I know that columnists and journalists don’t get to write their own headlines, so I won’t fault Mr. Marr for the word “collapse,” which I think is the very definition of hyperbole.

But the idea that the recent drop in prices must call into question further meddling, tinkering, or updating (depending on where you stand) of lending standards and regulations is one that should have been brought to the forefront weeks ago.

Kathleen Wynne was quoted as saying, “Cool, not kill” with respect to the housing market, and if that’s really the case, then we first need to define “cool,” percentage-wise, and then look at what has transpired already.

The market has cooled, no doubt about it.  And as the second article above shows, a lot more people are asking questions of themselves, and the market, who might not have done so earlier this year.

So are more policy changes really needed?

Should we really implement a 200 basis-point “stress test” for uninsured borrowers?

When the government implemented a similar policy in 2016 with respect to insured borrowers, the policy had zero effect on the market, and once again, those in the government tasked with cooling the market had egg on their face.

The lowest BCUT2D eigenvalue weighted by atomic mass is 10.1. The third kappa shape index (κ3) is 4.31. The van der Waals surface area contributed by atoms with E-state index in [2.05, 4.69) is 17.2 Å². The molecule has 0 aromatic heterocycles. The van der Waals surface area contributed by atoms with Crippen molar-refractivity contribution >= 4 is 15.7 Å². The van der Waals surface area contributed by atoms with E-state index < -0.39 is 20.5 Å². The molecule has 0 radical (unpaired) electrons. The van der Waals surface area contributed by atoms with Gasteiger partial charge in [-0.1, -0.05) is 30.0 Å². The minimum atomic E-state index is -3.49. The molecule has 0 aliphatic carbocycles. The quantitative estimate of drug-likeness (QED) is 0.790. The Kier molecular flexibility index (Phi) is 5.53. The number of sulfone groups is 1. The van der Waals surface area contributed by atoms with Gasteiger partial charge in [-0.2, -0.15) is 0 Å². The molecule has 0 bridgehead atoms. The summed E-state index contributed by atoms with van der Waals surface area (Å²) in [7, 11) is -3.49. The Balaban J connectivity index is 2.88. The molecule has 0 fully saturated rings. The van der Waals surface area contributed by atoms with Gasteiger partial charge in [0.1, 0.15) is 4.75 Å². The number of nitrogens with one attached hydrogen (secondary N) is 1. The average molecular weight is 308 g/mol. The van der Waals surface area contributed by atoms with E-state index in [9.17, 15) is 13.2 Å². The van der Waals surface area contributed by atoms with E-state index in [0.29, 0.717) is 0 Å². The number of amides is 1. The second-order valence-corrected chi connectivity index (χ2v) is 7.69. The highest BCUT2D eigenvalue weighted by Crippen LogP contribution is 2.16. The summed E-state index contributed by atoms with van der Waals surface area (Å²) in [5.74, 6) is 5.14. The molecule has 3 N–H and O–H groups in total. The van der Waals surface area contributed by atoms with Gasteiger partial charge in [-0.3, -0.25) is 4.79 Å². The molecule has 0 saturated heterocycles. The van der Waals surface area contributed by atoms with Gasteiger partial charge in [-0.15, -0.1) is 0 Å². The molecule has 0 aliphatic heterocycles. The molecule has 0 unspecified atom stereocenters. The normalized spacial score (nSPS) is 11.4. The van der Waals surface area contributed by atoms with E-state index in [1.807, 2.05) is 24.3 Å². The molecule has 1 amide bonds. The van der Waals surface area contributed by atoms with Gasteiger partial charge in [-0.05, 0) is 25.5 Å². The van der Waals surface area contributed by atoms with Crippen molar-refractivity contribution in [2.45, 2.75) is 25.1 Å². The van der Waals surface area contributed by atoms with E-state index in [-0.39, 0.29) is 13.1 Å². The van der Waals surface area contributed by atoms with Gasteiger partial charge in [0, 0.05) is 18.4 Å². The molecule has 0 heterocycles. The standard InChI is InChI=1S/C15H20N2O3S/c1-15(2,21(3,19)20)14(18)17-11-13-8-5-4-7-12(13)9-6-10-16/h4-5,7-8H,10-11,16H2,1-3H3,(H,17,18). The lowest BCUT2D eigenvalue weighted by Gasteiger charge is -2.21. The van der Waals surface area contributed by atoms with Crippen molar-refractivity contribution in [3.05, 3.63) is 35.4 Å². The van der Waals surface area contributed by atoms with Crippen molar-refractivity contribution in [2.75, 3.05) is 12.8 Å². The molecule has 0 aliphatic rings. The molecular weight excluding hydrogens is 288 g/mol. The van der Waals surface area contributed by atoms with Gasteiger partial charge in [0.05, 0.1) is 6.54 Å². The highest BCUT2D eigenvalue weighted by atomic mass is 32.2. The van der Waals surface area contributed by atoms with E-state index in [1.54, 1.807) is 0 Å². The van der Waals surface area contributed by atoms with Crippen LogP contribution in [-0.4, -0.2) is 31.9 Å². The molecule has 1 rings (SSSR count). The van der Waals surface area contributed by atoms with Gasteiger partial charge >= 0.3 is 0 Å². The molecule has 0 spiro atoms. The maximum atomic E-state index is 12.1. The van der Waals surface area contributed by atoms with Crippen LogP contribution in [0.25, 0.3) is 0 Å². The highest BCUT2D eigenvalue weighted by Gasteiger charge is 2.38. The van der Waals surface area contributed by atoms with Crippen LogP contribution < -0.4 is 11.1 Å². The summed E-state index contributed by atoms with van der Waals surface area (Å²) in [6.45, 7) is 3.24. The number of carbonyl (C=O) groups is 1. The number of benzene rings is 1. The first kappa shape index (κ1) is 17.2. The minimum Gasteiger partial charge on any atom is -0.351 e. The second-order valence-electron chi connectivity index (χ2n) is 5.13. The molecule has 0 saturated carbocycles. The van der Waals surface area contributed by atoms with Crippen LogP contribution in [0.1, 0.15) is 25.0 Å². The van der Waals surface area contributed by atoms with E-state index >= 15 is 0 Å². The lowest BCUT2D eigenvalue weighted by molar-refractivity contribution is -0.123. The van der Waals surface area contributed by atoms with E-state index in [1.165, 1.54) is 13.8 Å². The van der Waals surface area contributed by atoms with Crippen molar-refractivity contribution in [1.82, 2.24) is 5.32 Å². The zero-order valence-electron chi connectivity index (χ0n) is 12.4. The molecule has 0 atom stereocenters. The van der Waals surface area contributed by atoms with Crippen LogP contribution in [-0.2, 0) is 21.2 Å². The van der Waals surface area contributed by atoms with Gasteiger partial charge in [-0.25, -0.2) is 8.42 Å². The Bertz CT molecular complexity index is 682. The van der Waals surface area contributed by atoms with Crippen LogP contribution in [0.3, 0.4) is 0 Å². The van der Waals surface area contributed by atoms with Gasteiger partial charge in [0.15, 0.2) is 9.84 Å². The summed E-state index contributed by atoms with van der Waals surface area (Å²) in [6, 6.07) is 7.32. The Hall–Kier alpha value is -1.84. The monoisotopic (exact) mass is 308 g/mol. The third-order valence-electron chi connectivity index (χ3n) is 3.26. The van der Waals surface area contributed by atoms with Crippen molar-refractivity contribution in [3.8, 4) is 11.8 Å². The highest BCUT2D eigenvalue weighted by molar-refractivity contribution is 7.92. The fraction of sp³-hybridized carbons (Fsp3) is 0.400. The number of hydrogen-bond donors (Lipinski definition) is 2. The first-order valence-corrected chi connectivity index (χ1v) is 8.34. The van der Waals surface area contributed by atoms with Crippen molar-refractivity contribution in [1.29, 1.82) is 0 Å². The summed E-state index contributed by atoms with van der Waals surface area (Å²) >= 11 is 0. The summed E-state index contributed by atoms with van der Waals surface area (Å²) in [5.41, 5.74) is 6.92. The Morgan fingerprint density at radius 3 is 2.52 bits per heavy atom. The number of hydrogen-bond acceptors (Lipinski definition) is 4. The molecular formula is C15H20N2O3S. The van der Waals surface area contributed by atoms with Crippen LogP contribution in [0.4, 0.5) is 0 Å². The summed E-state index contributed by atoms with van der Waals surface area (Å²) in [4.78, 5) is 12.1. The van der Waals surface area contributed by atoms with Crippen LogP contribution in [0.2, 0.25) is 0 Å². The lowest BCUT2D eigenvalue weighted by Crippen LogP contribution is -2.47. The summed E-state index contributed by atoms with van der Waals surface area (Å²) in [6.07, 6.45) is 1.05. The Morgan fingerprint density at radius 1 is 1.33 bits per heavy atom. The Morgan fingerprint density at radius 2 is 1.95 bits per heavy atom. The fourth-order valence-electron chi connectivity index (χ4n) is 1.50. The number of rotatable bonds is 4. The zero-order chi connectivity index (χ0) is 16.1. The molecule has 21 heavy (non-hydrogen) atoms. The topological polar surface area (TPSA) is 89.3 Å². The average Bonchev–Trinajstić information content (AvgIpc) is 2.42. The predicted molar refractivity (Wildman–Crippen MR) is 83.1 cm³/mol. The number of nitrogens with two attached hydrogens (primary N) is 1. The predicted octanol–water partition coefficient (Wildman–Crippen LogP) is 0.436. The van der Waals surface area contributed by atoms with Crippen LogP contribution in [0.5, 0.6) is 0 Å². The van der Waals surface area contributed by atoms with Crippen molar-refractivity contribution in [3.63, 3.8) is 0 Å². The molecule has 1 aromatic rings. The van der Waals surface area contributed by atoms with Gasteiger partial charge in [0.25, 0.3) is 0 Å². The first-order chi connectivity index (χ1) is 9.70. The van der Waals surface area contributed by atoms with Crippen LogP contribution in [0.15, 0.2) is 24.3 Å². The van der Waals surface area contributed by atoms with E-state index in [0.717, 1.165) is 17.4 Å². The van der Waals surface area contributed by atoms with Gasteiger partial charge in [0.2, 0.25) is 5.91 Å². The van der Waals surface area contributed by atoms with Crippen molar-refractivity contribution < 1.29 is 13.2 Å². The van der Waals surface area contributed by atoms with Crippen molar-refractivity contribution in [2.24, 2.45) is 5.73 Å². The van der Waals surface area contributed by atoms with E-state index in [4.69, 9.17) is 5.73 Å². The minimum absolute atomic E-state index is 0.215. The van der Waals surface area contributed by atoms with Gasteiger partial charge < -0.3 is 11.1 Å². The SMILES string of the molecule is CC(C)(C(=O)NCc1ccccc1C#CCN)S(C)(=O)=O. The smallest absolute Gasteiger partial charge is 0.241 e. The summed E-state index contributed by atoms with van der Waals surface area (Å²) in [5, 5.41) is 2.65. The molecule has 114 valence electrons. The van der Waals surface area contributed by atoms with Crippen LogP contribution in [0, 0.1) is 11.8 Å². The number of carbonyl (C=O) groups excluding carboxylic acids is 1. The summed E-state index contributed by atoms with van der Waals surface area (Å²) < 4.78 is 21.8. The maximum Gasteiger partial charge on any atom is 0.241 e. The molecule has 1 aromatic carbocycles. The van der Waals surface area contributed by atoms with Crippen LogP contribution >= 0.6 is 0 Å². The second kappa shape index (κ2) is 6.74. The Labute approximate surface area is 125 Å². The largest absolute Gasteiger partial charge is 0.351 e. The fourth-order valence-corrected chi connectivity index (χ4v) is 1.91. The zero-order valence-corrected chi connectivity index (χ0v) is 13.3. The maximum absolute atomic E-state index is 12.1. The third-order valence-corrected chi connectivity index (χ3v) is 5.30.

But those insured mortgages are backed by tax-payers!  I can see how they have a horse in that race.

For uninsured borrowers, does the government really need to step in and protect people from themselves?

Keep an eye on this story over the coming months, as those who thought we might see another interest rate hike in September, are now changing their tune.

Last, but certainly not least, an article that was sent to me by over a dozen blog readers and friends, some of them who sent this out of disgust, and some who sent it because they know how I feel about “kids today.”

“Millennial Pens Open Letter, Says Toronto Real Estate Prices Too High”

This is probably the dumbest thing I have read in a year, and it underscores the ignorance, arrogance, entitlement, and delusion of today’s youth.

I’m 36-years-old, turning 37 next month.

I was told by a very nice lady in my office, who is in her mid-60’s, “Davey, every generation thinks the generation behind them is going to end the the world.  And not one of them remembers when they themselves were being blamed by the generation ahead of them.”

Truer words may never have been spoken.